Preferred embodiments include the following features. The distal end of a first one of the electrodes is axially disposed between the ends of second and third electrodes, and the first electrode is connected to receive energizing potential of opposite polarity than that applied to the second and third electrodes. The electrodes are arranged coaxially with the first electrode disposed radially between the second a third electrodes. Energizing current thus flows axially between the first and second electrodes and between the first and third electrodes. As a result, electrosurgical activity (such as cauterization) is achieved along an increased axial region of the instrument.

The distal tip of the instrument is sharpened to facilitate tissue penetration. Preferably, the electrodes are curved so that the distal tip is positioned at an angle (such as obliquely) with respect to the longitudinal axis of the instrument. In some types of surgical procedures (such as glaucoma surgery) , this greatly facilitates positioning the tip of the instrument at a site to be punctured and cauterized. The first electrode is a tube insulatingly disposed within the second electrode (which is, for example, a slightly larger diameter tube) . The third electrode is a wire insulatingly received within the first electrode tube.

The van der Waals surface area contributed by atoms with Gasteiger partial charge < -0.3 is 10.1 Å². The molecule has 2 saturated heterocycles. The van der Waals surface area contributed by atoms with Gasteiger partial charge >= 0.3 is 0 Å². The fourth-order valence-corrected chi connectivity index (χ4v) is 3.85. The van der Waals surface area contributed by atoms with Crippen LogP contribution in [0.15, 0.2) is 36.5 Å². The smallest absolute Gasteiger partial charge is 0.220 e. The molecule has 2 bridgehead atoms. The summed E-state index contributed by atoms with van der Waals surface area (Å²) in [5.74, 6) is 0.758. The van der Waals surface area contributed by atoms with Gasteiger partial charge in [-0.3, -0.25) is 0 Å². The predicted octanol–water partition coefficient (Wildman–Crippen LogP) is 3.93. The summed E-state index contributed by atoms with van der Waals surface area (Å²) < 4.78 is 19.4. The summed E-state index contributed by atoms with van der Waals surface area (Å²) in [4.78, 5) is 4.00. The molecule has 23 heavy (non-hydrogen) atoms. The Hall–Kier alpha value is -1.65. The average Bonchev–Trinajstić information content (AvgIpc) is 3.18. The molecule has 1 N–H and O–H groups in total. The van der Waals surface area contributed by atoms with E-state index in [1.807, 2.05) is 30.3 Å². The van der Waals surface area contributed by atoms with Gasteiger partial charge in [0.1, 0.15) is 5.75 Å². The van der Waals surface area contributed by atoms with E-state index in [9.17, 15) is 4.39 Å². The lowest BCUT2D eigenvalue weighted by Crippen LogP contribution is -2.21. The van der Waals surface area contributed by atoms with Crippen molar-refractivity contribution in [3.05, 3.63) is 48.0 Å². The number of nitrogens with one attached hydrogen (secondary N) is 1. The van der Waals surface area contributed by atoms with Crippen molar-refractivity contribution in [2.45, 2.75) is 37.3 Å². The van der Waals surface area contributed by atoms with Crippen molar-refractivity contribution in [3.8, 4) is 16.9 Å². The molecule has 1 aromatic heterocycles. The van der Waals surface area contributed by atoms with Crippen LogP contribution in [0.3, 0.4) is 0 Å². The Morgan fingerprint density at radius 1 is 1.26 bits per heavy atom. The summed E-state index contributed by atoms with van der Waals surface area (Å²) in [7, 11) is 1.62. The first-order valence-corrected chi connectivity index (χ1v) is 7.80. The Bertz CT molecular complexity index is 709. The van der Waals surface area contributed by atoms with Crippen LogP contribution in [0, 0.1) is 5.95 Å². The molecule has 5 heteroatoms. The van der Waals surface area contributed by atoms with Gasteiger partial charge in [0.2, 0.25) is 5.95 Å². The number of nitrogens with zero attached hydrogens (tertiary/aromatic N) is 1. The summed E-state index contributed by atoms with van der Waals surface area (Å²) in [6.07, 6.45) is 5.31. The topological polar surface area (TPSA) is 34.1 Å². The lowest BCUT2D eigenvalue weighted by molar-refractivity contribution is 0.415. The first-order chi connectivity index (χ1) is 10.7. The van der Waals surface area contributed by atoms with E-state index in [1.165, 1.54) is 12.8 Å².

Another aspect of the invention features a bipolar surgical instrument that includes at least two electrodes that have axially spaced distal ends in the distal region of the instrument, and that are constructed to dispose the distal region at an oblique angle with respect to the longitudinal axis of the instrument. In another general aspect, the invention provides a surgical technique in which a bipolar electrosurgical instrument that has at least two electrodes constructed to have distal ends disposed at an oblique angle with respect to the longitudinal axis of the instrument is used to puncture body tissue and cauterize the puncture. The tip is inserted into the body remote from the puncture site, and the instrument is manipulated to bring the tip into contact with the tissue at the puncture site; pressure is placed on the tip of the instrument while applying bipolar energizing potential, thereby causing the instrument to pierce and cauterize the tissue.